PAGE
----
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Stephen Colbert announces presidential bid, but is it the truth or truthiness?

Comedian announces on his show that he'll try to get on the primary ballots for both parties in his home state of South Carolina. Is he joking?

The dashingly handsome Stephen Colbert, self-proclaimed 'favorite son' of South Carolina
Comedy Central

The thought of a comedian running for president might have been the plot of a tepid Robin Williams movie until recently, but now there are signs that faux pundit Stephen Colbert may actually want to dip his patriotic toes in the (shark-infested) campaign pool.

Colbert formally announced on Tuesday's episode of his spoof talk show, The Colbert Report, that he intends to run for president. More specifically, he aims to get his name on the ballot for both the Democratic and Republican primaries in his home state of South Carolina as a "favorite son."

"And not my mother's favorite son," Colbert explained. "She is much too fair-minded to ever show a preference between the eight of us. Right, Mom?"

It's no surprise that Colbert, with his over-the-top blowhard-egotist act, would make jokes about wanting to end up in the Oval Office. He's been talking about it for weeks on shows like Larry King Live and even in a New York Times op-ed column. But here's the shocker: After Tuesday night's show, people are starting to get the idea that he might not be kidding.

Earlier that evening on The Daily Show With Jon Stewart, on which Colbert used to play a (fake) reporter, he formally announced that he would, well, be making a formal announcement. "I, Stephen Colbert, am officially announcing that I will officially consider whether or not I will announce that I am running for president of the United States."

But on Tuesday's Colbert Report, which occupies the time slot after The Daily Show on the Viacom-owned Comedy Central, Colbert made it less fuzzy. "I have heard the call," he declared. "Nation, I shall seek the office of the president of the United States!" He then erupted into a sort of reverie as red, white, and blue balloons cascaded from the ceiling.

Neither Comedy Central nor Colbert's personal publicist have issued statements on whether the comedian will actually attempt to get on the ballot, which has left many--including South Carolina's major political parties--on the edge as to whether the announcement should be taken seriously.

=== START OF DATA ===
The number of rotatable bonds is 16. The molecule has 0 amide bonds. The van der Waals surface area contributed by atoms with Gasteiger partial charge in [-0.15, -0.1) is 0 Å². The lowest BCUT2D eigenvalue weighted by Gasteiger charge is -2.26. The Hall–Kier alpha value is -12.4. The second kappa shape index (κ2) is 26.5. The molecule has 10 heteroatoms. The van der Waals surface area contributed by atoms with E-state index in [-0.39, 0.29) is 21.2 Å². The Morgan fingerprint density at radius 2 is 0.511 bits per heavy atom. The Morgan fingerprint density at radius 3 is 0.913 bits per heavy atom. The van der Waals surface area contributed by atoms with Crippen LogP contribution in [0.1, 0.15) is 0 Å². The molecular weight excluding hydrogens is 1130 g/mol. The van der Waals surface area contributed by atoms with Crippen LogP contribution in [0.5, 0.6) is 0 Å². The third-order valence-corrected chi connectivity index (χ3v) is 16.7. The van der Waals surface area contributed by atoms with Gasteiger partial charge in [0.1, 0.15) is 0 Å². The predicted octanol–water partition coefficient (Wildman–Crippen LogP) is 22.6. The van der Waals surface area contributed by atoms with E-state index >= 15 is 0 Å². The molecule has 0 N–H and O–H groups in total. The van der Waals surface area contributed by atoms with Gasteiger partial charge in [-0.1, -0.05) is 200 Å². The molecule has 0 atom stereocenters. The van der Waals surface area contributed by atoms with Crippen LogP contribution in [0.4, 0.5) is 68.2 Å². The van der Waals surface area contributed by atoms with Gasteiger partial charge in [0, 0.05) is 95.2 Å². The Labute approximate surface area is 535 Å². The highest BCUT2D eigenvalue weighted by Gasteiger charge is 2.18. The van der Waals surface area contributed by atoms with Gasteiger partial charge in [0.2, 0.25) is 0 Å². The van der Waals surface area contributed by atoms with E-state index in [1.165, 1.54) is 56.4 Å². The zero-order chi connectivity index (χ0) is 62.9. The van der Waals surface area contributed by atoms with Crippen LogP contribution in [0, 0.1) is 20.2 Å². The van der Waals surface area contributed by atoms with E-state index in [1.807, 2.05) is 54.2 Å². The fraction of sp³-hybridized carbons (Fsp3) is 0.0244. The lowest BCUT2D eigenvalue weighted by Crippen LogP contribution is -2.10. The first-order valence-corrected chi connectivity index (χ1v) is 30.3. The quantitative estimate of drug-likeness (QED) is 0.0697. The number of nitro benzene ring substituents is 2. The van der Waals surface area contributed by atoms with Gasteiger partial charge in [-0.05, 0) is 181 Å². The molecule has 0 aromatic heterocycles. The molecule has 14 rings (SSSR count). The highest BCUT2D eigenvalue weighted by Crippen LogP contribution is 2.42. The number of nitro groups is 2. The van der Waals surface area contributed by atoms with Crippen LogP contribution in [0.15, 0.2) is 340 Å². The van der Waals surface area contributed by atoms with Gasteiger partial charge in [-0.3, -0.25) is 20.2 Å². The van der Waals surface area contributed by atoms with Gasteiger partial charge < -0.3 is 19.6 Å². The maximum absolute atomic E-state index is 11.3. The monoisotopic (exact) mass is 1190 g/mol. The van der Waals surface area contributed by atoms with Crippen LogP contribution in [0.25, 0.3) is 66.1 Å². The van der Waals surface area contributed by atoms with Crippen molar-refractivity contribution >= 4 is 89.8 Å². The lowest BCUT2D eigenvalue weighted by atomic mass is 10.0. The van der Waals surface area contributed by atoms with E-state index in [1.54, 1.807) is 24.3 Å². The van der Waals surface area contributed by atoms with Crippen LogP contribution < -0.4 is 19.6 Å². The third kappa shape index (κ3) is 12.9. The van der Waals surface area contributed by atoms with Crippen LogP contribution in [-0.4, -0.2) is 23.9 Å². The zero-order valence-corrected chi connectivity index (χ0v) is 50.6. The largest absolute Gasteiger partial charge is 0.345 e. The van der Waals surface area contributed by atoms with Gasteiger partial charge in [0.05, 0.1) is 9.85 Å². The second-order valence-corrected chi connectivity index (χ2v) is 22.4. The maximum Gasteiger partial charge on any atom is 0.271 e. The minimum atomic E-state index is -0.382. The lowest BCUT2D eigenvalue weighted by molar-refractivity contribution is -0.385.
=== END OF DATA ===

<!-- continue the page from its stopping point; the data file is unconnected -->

"If Stephen fulfills the requirements met in our delegates' election plan and he actively campaigns in South Carolina, we welcome him to compete," said Joe Werner, executive director of the South Carolina Democratic Party, in an interview with CNET Werner added that representatives from The Colbert Report had placed calls to the state party's headquarters several weeks ago but that the party thought it was all a joke at the time.

Fulfilling the requirements, however, will be the tough part. Party regulations, Werner said, prevent Colbert from attempting to run on both the Democratic and Republican tickets. "It's in our rules somewhere that you can't be on two ballots," he explained. "He'd have to pick one party."

Representatives from the South Carolina Republican Party were not readily available for comment.

At 43, Stephen Tyrone Colbert would be the youngest contender in the major parties' candidate roster. (Barack Obama is 46.) Colbert would additionally be the first presidential candidate to be banned from Wikipedia (which, ironically, has named his buzzword "truthiness" as its article of the day for October 17), have a mass-market ice cream flavor named after him, and have an extensive repertoire of YouTube videos in which he prances around with a Star Wars lightsaber. Currently, he's riding high on the bestseller lists with his book I Am America, And So Can You!

It could still be a huge joke on all of us. The late comedian Pat Paulsen, after all, was using "I'm running for president" as a stand-up routine in the mid-20th century, over the course of multiple election cycles.

But considering Colbert's prominence as a geek hero, there's no question that fast-spreading buzz on the Web would only add to the anticipation over whether he'll run. Rumors floated in 2005, stemming from the appearance of an "official" Web site that turned out to be a hoax, that oddball actor Christopher Walken would be running for president. (In the words of one CNET commenter, "Too bad. America's got a fever, and the only prescription is more cowbell!")

Colbert, like Walken, would likely be an instant Internet favorite.